Russian gas company Gazprom finalized a deal with the European Union antitrust authorities to revamp its pricing structure and thus allow competitors to enter the Eastern European market. Gazprom will thus bypass fines in an antitrust case that has been on for a number of years. The fines might have had reached as much as 10 percent of Gazprom’s global turnover. EU antitrust officials said that Gazprom’s concessions diminish concerns of market power abuse. This decision has angered some EU member states, most notably Poland, who have sought a tougher line from Brussels.
The outline of the settlement was outlined more than a year ago and finalized this year but it was later put on hold by critical feedback from several of the eight Eastern European member states – mostly post-Communist countries. Many of them are not satisfied with the soothing of the business ties with the Russian gas giant, with Warsaw claiming that the ruling did not go far enough to make sure that Gazprom would stick to EU regulations. “A far harsher ruling, including a considerable fine, would be fair and well justified,” Polish deputy foreign minister Konrad Szymanski said. Lithuania shared the feeling. “It’s a pity,” Prime Minister Saulius Skvernelis told reporters in Vilnius. “But still it’s a step forward.”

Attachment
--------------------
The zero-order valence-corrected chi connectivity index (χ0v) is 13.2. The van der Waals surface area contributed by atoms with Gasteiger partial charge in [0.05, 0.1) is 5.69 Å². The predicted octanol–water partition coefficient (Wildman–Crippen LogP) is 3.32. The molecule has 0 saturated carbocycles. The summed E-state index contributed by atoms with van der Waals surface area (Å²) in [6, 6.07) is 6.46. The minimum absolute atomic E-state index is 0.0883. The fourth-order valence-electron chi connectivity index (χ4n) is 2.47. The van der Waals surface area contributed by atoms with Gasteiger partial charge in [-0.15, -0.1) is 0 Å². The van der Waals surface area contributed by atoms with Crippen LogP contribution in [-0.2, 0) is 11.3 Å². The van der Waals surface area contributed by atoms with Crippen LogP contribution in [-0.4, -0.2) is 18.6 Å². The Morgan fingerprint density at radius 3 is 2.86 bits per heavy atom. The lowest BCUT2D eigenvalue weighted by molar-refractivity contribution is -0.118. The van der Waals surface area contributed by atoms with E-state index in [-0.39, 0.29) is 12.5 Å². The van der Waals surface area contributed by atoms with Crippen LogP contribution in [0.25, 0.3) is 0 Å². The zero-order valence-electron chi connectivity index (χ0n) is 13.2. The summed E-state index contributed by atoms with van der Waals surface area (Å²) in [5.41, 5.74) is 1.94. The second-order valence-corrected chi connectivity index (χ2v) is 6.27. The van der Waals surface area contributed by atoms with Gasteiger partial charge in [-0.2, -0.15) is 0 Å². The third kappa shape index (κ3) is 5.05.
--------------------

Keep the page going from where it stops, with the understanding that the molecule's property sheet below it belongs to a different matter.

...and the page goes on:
In contrast, EU’s Competition Chief Margrethe Vestager commented that the decision “provides a tailor-made rulebook for Gazprom’s future conduct”. “This case is not about the flag of the company – it is about achieving the outcome that best serves European consumers and businesses,” she emphasized. Under the new conditions, Gazprom will be able to ask for lower prices when they differ from the benchmarks, thus essentially saying goodbye to the old system of tying them to oil prices.